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Swinson v. D.C. Metro Police Dep't

May 12, 2009


The opinion of the court was delivered by: Ricardo M. Urbina United States District Judge

Document No. 18




In this civil action brought pro se by a federal prisoner, the plaintiff alleges that he was unlawfully arrested and detained on December 11, 2005. In his amended complaint, the plaintiff sues the District of Columbia, the Metropolitan Police Department ("MPD"), the Mayor in his official and individual capacity, the Chief of Police in her official and individual capacity, the Federal Protective Service Agency, "Insp. Williams" and "Ofc. Bland."*fn1 Am. Compl. at 1. The District of Columbia, the MPD and the Mayor (collectively "the defendants") move to dismiss pursuant to Federal Rule of Civil Procedure 12(b)(6) or for summary judgment pursuant to Rule 56. Upon consideration of the parties' submissions and the entire record, the court grants the movants' motion for summary judgment and dismisses the complaint against the remaining defendants pursuant to the screening provisions of the Prison Litigation Reform Act ("PLRA") codified at 28 U.S.C. § 1915A.


The plaintiff argues that his arrest on December 11, 2005 violated his right to due process because the "defendants alleged that the plaintiff had an outstanding warrant for failing to appear at trial for possession of marijuana in Virginia," Am. Compl. ¶ 2, but failed to produce the warrant at the precinct, id. ¶ 4. He contends that he was unlawfully detained for 12 days "before being taken before a Magistrate Judge in Virginia." Id. ¶ 5. The plaintiff advances the following claims: unlawful arrest, unlawful detainer, gross negligence, personal injury and fraud. Id. at 2. The plaintiff seeks an admission from the defendants "that there was never an arrest warrant for the plaintiff," id., and monetary damages, id. at 3.


A. Legal Standard for Rule 56 Motion for Summary Judgment

Summary judgment is appropriate when "the pleadings, the discovery and disclosure materials on file, and any affidavits show that there is no genuine issue as to any material fact and that the movant is entitled to judgment as a matter of law." FED. R. CIV. P. 56(c); see also Celotex Corp. v. Catrett, 477 U.S. 317, 322 (1986); Diamond v. Atwood, 43 F.3d 1538, 1540 (D.C. Cir. 1995). To determine which facts are "material," a court must look to the substantive law on which each claim rests. Anderson v. Liberty Lobby, Inc., 477 U.S. 242, 248 (1986). A "genuine issue" is one whose resolution could establish an element of a claim or defense and, therefore, affect the outcome of the action. Celotex, 477 U.S. at 322; Anderson, 477 U.S. at 248. In ruling on a motion for summary judgment, the court must draw all justifiable inferences in the nonmoving party's favor and accept the nonmoving party's evidence as true. Anderson, 477 U.S. at 255. A nonmoving party must establish more than "the mere existence of a scintilla of evidence" in support of its position, id. at 252, and may not rely solely on allegations or conclusory statements, Greene v. Dalton, 164 F.3d 671, 675 (D.C. Cir. 1999); Harding v. Gray, 9 F.3d 150, 154 (D.C. Cir. 1993). "The object of [Rule 56(e)] is not to replace conclusory allegations of the complaint or answer with conclusory allegations of an affidavit," Lujan v. National Wildlife Federation, 497 U.S. 871, 888 (1990), but to identify a genuine issue of material fact. The nonmoving party must present specific facts that would enable a reasonable jury to find in its favor. Greene, 164 F.3d at 675. If the nonmoving party's evidence "is merely colorable, or is not significantly probative, summary judgment may be granted." Anderson, 477 U.S. at 249-50 (internal citations omitted). "The removal of a factual question from the jury is most likely when a plaintiff's claim is supported solely by the plaintiff's own self-serving testimony, unsupported by corroborating evidence, and undermined [] by other credible evidence[.]" Johnson v. Washington Metropolitan Area Transit Authority, 883 F.2d 125, 128 (D.C. Cir. 1989) (citations omitted).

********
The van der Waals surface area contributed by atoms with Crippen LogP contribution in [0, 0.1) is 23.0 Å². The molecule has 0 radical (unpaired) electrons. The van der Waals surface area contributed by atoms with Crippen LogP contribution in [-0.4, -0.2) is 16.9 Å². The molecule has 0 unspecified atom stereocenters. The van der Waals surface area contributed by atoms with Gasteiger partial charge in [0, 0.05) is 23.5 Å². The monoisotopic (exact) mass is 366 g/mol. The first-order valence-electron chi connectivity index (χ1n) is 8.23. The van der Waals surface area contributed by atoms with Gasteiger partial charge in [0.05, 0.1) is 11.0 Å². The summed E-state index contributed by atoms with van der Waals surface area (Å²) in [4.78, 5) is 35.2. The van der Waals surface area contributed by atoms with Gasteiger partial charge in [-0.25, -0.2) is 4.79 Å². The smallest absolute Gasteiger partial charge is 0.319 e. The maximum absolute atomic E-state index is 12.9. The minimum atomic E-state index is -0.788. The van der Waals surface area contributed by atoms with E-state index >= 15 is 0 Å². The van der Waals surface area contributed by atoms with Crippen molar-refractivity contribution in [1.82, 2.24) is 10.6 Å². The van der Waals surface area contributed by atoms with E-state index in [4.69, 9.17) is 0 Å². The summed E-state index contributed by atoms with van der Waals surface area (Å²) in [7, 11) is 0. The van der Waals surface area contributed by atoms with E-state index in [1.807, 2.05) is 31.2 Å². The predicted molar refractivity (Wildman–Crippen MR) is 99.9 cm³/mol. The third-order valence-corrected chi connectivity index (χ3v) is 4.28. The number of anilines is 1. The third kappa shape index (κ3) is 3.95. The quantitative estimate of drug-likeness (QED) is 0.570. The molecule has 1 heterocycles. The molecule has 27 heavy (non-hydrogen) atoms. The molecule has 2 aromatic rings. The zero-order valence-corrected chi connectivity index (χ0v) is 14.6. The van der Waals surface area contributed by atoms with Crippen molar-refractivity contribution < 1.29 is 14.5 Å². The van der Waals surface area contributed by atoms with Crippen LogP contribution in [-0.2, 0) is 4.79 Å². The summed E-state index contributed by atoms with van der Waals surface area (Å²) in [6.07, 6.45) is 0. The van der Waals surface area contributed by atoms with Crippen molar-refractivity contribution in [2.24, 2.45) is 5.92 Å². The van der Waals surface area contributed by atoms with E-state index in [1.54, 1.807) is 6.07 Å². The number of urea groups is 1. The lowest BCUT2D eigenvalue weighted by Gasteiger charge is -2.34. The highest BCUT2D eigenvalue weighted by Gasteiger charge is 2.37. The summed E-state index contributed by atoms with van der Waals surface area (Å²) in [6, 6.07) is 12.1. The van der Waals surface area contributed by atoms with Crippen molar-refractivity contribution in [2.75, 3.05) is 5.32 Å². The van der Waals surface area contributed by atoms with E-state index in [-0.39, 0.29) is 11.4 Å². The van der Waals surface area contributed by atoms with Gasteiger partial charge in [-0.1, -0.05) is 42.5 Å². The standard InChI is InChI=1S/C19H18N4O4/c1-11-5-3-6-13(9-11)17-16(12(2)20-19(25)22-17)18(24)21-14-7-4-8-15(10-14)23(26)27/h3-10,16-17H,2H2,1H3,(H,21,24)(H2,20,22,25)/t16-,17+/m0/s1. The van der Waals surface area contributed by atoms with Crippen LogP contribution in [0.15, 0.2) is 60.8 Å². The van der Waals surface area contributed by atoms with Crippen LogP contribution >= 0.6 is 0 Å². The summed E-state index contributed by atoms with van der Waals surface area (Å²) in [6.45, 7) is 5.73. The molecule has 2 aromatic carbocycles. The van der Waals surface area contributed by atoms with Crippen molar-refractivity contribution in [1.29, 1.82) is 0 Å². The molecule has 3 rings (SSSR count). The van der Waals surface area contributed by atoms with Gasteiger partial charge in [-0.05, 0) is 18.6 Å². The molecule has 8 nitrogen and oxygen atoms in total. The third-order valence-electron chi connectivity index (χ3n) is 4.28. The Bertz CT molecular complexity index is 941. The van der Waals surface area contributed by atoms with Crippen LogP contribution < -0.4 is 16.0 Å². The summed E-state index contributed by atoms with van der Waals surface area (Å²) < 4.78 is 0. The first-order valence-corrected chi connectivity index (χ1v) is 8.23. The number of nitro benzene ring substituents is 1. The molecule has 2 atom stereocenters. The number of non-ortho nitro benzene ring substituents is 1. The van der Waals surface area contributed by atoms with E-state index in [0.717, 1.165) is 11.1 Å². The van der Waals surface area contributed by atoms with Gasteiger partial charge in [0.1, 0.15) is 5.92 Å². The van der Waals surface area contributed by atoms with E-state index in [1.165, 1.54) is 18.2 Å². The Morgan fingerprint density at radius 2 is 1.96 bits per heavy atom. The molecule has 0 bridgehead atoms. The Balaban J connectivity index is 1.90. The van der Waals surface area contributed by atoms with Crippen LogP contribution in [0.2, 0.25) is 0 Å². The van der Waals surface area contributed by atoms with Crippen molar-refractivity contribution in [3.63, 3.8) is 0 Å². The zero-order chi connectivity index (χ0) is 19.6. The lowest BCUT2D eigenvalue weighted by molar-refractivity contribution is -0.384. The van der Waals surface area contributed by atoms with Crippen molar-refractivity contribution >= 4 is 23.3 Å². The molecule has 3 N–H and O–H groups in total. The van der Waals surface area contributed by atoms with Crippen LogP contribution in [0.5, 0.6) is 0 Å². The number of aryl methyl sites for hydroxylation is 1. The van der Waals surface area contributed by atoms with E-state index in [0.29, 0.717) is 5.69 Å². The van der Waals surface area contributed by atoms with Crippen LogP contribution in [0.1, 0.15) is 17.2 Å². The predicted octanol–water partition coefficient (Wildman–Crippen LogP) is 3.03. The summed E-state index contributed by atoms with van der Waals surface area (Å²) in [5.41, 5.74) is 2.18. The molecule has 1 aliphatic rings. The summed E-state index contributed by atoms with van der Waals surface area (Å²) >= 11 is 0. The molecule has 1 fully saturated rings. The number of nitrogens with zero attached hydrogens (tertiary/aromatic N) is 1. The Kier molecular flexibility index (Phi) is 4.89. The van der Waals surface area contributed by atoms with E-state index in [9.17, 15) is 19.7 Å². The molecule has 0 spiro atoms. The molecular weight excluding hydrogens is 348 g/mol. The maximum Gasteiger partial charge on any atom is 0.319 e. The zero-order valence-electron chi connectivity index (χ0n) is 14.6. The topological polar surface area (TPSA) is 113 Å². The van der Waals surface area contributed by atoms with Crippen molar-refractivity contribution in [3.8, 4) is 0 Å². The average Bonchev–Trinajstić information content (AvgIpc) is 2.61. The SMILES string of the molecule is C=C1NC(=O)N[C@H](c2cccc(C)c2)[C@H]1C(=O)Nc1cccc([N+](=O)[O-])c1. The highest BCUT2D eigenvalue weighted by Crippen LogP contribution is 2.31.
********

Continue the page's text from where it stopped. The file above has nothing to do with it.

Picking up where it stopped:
To prevail on a motion for summary judgment, the moving party must show that the nonmoving party "fail[ed] to make a showing sufficient to establish the existence of an element essential to that party's case, and on which that party will bear the burden of proof at trial." Celotex, 477 U.S. at 322. By pointing to the absence of evidence proffered by the nonmoving party, a moving party may succeed on summary judgment. Id.

B. The Mayor and the MPD are Entitled to Judgment as a Matter of Law

The defendants rightly assert that the plaintiff has not stated a claim against the Mayor in his personal capacity because the allegations in the complaint fail to establish the Mayor's personal involvement in the alleged wrongdoing, see Cameron v. Thornburgh, 983 F.2d 253, 256 (D.C. Cir. 1992), and the official-capacity claim is, in effect, against the District of Columbia, Kentucky v. Graham, 473 U.S. 159, 165 (1985). In addition, the defendants rightly assert that the complaint against the MPD should be dismissed because the MPD is not an entity ...

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